Commissioner of the Food and Drug Administration: Who Is Scott Gottlieb?

Monday, April 24, 2017
Scott Gottlieb

Scott Gottlieb, a physician who has spent most of his career working in government and the investment world rather than patient care, was confirmed by a 57-42 U.S. Senate vote on May 9, 2017, to be commissioner of the Food and Drug Administration (FDA). Founded in 1906, the FDA regulates the manufacturing, testing and distribution of a wide variety of products, including prescription and non-prescription drugs, tobacco, cosmetics, bottled water, dietary supplements, vaccines, medical devices ranging from surgical implants to bedpans, devices that give off radiation ranging from x-ray machines to microwave ovens, pet foods and livestock feed.

 

Gottlieb is from New Jersey. He grew up in East Brunswick, son of Stanley, a psychiatrist, and Marsha Gottlieb. Gottlieb attended Wesleyan University in Connecticut, where he was editor of the school paper, and graduated with a B.A. in economics in 1994. He worked for a year as an investment banking analyst at Alex Brown and Sons before going to medical school. Gottlieb attended Mount Sinai School of Medicine at NYU, earning his M.D. in 1999 and finishing his residency in internal medicine there in 2002.

 

Gottlieb joined the FDA for the first time in 2003 as a senior adviser to Commissioner Mark McClellan. In February 2002, he became a resident fellow at the American Enterprise Institute, a right-wing think tank, a position he continued to hold at the time of his nomination for FDA commissioner with an annual income of $210,916. In 2004, Gottlieb served as director of medical policy development before moving that year to the Centers for Medicare and Medicaid Services as senior adviser to the administrator, when McClellan took over that position. Gottlieb returned to the FDA in 2005 as deputy commissioner for medical and scientific affairs. During this period, he underwent successful treatment for Hodgkin’s lymphoma.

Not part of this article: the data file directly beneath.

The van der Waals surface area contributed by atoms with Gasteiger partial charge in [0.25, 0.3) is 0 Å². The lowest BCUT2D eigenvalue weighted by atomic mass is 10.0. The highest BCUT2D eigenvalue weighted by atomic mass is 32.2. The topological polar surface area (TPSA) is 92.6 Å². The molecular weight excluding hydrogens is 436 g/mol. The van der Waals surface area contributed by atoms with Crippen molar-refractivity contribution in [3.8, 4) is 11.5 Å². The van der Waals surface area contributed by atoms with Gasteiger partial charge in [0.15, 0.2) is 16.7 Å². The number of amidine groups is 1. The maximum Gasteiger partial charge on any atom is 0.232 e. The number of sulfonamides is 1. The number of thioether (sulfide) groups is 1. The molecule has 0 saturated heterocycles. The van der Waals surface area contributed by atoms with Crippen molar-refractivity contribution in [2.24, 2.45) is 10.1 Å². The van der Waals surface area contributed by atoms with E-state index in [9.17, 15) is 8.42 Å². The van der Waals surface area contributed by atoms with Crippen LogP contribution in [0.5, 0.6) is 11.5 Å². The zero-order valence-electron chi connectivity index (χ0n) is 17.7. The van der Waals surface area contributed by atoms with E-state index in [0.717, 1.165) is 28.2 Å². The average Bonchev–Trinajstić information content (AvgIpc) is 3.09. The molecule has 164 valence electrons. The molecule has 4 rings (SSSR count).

Gottlieb left the FDA in 2007 to become a partner in New Enterprise Associates, a venture capital firm that has worked with 188 different health care companies. His annual consulting fee for New Enterprise is $280,000. According to Gottlieb’s ethics disclosure document (pdf), he owns shares in the following clients of New Enterprise: American Pathology Partners; Bright Health; Collective Health; Golden State Medical; Radiology Partners; and U.S. Renal Care.

 

In fact, Gottlieb’s financial disclosure reads like a medical industry Yellow Pages. As of his nomination, he served on the boards of MedAvante (since September 2007), American Pathology Partners (since March 2012), Glytec (since March 2013) and Daiichi Sankyo (since April 2015). He also served on the board of directors of Molecular Insight Pharmaceuticals (from September 2007 until November 2010), CombiMatrix (from January 2009 until December 2016), Bravo Health (from September 2009 until September 2011), Gradalis and Strike Bio (from June 2014 until March 2017), Aptiv Solutions (from July 2012 until June 2014, Tolero Pharmaceuticals (from March 2015 until December 2016), and Emmaus Life Sciences (from August 2015 until December 2015).

 

He has also been, since January 2010, on the product investment board of pharmaceutical giant GlaxoSmithKline.